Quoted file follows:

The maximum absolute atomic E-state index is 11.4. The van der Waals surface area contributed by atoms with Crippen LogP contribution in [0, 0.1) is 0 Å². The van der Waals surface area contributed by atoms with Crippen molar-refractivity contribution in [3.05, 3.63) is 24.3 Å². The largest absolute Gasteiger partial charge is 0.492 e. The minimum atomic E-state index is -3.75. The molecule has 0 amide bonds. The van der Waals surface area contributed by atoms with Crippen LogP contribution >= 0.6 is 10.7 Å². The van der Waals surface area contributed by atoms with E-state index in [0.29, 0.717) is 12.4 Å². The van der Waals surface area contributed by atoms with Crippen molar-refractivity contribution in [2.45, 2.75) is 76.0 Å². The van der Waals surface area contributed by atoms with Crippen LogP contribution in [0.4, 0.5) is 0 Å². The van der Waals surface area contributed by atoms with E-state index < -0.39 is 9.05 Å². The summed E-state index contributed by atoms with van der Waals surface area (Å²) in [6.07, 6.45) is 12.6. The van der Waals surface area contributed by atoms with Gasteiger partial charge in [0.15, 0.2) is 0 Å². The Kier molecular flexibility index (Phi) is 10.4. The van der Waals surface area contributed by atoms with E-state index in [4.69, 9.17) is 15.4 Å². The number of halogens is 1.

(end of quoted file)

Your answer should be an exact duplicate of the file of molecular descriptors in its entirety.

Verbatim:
The maximum absolute atomic E-state index is 11.4. The van der Waals surface area contributed by atoms with Crippen LogP contribution in [0, 0.1) is 0 Å². The van der Waals surface area contributed by atoms with Crippen molar-refractivity contribution in [3.05, 3.63) is 24.3 Å². The largest absolute Gasteiger partial charge is 0.492 e. The minimum atomic E-state index is -3.75. The molecule has 0 amide bonds. The van der Waals surface area contributed by atoms with Crippen LogP contribution >= 0.6 is 10.7 Å². The van der Waals surface area contributed by atoms with E-state index in [0.29, 0.717) is 12.4 Å². The van der Waals surface area contributed by atoms with Crippen molar-refractivity contribution in [2.45, 2.75) is 76.0 Å². The van der Waals surface area contributed by atoms with Crippen LogP contribution in [0.4, 0.5) is 0 Å². The van der Waals surface area contributed by atoms with E-state index < -0.39 is 9.05 Å². The summed E-state index contributed by atoms with van der Waals surface area (Å²) in [6.07, 6.45) is 12.6. The van der Waals surface area contributed by atoms with Gasteiger partial charge in [0.15, 0.2) is 0 Å². The Kier molecular flexibility index (Phi) is 10.4. The van der Waals surface area contributed by atoms with E-state index in [4.69, 9.17) is 15.4 Å². The number of halogens is 1.